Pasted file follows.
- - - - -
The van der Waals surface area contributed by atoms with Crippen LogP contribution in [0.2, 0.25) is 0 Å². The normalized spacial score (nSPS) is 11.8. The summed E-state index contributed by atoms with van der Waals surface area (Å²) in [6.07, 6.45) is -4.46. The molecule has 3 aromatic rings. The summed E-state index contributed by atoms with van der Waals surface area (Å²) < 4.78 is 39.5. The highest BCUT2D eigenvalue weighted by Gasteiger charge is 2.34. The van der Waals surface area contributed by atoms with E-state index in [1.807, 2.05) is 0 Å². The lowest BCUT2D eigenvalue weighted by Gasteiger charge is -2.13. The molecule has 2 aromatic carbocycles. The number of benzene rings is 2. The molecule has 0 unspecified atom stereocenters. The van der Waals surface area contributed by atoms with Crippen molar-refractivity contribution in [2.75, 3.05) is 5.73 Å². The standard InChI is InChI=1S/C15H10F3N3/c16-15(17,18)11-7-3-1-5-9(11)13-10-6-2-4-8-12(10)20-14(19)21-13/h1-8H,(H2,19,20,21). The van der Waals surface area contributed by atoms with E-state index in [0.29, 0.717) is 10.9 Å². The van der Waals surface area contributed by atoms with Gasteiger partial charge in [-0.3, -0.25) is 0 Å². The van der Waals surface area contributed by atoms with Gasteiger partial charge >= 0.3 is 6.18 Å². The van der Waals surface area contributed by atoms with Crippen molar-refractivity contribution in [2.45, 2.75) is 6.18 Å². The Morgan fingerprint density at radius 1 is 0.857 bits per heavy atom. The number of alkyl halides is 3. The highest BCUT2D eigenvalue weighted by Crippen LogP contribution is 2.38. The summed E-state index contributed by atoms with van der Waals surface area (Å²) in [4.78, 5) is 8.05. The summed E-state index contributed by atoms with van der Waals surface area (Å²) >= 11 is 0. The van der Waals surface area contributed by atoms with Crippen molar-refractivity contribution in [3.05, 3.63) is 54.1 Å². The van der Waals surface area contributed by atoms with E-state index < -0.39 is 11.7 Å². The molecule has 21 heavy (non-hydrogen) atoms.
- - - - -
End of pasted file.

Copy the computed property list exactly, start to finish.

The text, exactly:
The van der Waals surface area contributed by atoms with Crippen LogP contribution in [0.2, 0.25) is 0 Å². The normalized spacial score (nSPS) is 11.8. The summed E-state index contributed by atoms with van der Waals surface area (Å²) in [6.07, 6.45) is -4.46. The molecule has 3 aromatic rings. The summed E-state index contributed by atoms with van der Waals surface area (Å²) < 4.78 is 39.5. The highest BCUT2D eigenvalue weighted by Gasteiger charge is 2.34. The van der Waals surface area contributed by atoms with E-state index in [1.807, 2.05) is 0 Å². The lowest BCUT2D eigenvalue weighted by Gasteiger charge is -2.13. The molecule has 2 aromatic carbocycles. The number of benzene rings is 2. The molecule has 0 unspecified atom stereocenters. The van der Waals surface area contributed by atoms with Crippen molar-refractivity contribution in [2.75, 3.05) is 5.73 Å². The standard InChI is InChI=1S/C15H10F3N3/c16-15(17,18)11-7-3-1-5-9(11)13-10-6-2-4-8-12(10)20-14(19)21-13/h1-8H,(H2,19,20,21). The van der Waals surface area contributed by atoms with E-state index in [0.29, 0.717) is 10.9 Å². The van der Waals surface area contributed by atoms with Gasteiger partial charge in [-0.3, -0.25) is 0 Å². The van der Waals surface area contributed by atoms with Gasteiger partial charge >= 0.3 is 6.18 Å². The van der Waals surface area contributed by atoms with Crippen molar-refractivity contribution in [2.45, 2.75) is 6.18 Å². The Morgan fingerprint density at radius 1 is 0.857 bits per heavy atom. The number of alkyl halides is 3. The highest BCUT2D eigenvalue weighted by Crippen LogP contribution is 2.38. The summed E-state index contributed by atoms with van der Waals surface area (Å²) in [4.78, 5) is 8.05. The summed E-state index contributed by atoms with van der Waals surface area (Å²) >= 11 is 0. The van der Waals surface area contributed by atoms with Crippen molar-refractivity contribution in [3.05, 3.63) is 54.1 Å². The van der Waals surface area contributed by atoms with E-state index < -0.39 is 11.7 Å². The molecule has 21 heavy (non-hydrogen) atoms.